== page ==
Thursday, November 12, 2009

Images that haunt

I've started going through my photo archives again. It's something that I had always done regularly - it helps me learn from my experiences and (hopefully) improve my photography - but I stopped after my father's passing. I was afraid of coming across a picture that would send me spinning back into darkness.

Earlier this week, though, I ventured back into the sequentially dated, painstakingly edited and sorted folders on my backup drive. I wasn't looking for anything specific. I simply realized that sooner or later I'll have to come face-to-face with what we'd lost. And I can't avoid the stories - literary, oral, visual or all three - that I've long used to mark my and my family's journey through this world.

As I slowly clicked through the photos from the past number of years, I noticed a recurrent theme: hospitals. We'd spent so much time visiting my father there, and since I had decided to take pictures when most other folks would have left their cameras at home, I ended up with countless visions into a journey both he and we wished had never been taken.

I find myself hovering over photos of him in his hospital bed, of our kids gathered around him, of my mother's look of concern, of his hands holding get well cards from our son, of whatever trivial-at-the-time moments I decided to grab with my lens. Maybe trivial then, but certainly not now.

It's jarring, upsetting and more than a little haunting. I want to move back the clock, or at least PhotoShop some of the images so they don't appear quite so stark. It was hard to accept his getting sick, and then sicker. It's even harder looking back at this now that he's gone.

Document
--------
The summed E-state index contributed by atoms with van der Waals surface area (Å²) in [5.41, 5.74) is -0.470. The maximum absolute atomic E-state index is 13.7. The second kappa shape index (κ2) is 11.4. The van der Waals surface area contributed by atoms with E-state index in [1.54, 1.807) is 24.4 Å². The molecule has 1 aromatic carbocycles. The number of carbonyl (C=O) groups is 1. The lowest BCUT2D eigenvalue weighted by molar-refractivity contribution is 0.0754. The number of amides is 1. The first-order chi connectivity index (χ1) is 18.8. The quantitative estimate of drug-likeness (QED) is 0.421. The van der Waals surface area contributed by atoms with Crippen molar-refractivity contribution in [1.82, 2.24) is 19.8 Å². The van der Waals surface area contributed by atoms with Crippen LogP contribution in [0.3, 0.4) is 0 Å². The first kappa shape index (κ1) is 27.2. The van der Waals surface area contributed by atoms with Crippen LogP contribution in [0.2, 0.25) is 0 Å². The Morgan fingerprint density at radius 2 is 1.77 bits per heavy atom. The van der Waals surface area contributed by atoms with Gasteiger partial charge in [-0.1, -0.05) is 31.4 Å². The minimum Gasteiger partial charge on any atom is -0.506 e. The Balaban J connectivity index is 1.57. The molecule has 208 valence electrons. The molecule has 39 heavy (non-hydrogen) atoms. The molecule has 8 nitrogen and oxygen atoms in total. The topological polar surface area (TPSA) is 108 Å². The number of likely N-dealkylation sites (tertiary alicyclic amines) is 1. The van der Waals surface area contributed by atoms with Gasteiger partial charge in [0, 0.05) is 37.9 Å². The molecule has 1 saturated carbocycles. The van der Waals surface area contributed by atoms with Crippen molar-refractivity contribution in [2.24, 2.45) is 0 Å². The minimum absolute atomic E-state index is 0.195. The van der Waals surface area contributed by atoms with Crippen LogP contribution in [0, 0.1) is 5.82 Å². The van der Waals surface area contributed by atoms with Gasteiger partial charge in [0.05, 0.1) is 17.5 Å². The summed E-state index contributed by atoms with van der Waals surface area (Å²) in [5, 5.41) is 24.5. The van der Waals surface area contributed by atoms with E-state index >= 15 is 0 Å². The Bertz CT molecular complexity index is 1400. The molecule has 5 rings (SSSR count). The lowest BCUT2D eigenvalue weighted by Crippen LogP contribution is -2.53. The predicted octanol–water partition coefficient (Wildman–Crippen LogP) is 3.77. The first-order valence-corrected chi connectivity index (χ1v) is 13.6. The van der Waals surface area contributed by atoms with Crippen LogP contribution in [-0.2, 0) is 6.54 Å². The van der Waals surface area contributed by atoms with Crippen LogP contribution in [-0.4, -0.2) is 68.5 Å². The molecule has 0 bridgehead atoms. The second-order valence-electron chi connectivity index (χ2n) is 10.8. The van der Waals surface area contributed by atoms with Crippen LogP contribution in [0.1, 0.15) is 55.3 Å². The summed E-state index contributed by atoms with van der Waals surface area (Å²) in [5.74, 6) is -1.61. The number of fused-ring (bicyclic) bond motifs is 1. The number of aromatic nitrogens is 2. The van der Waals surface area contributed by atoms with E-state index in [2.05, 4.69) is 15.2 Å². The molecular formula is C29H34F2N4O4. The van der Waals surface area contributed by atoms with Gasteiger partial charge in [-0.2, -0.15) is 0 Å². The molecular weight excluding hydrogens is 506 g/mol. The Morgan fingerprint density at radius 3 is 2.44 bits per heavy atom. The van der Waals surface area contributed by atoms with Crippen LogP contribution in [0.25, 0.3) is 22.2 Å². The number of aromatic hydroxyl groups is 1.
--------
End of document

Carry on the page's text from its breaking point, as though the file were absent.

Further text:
I don't know what I'll ever do with the pictures. I don't know if I'll ever post any of them online - for now, it feels like the kind of thing that will cause others more pain than joy. I guess I'm learning the flip side of my decision to use photography to tell my and my family's story. Sometimes, the story hurts too much to share. Sometimes, you wonder if you should have even brought the camera at all.


Rinkly Rimes said...

The time is sure to come when you'll be able to look at the pictures with pleasure. I hope it's soon.

Gallow said...

Your writing draws me in, and you so clearly build your life's story. I can feel myself in your shoes, even though I'm not. Well written.

lissa said...

I know the feeling. I did that a few months after my mom died. There were pictures of this frail woman in a wheelchair that were jarring and upsetting. But it's who she was, and we can't deny that.

I did a slideshow for her, of some pictures I had taken at their last anniversary celebration (just a couple of months before she died). She kept it on her computer, in the sunroom where she spent her last good days enjoying her home. It looped over and over and she loved seeing the pictures.

One of my favorite pictures from there - and I will post it as soon as I find it - is the zoomed-in photo of my parents holding hands on the table.

I wanted to document her face, her presence, knowing it was the last few months we'd have her...but it's hard to look. And yet, that period yielded a beautiful photo of her on Mother's Day (also her last), wearing a sweater my dad had gotten's the best of her last photos and I made copies for everyone just before the funeral. It hurts my heart but makes me smile too. The feelings are intense.

These are those "firsts", and mementos catapulting you back to the pain that sometimes eases up enough for you to breathe without a catch in your throat. Brace yourself but there's no preparation for the unexpected, such as you've discovered.

Again...and always: you are not alone.

Love to you all.

Mojo said...

There are no accidents Carmi. You brought the camera along for a reason. You took the photos for a reason. and in the fullness of time you'll realize what that reason was.

One of the local photo labs here used to print on their envelopes the slogan "Carry a camera; capture a memory." Their motivation was obviously to get people to shoot more film that they would then get to process thereby keeping the wheels of commerce turning. But regardless of the incentive behind it, the sentiment was no less true.

This is your chosen vehicle of remembrance Carmi. And isn't remembering kinda the point?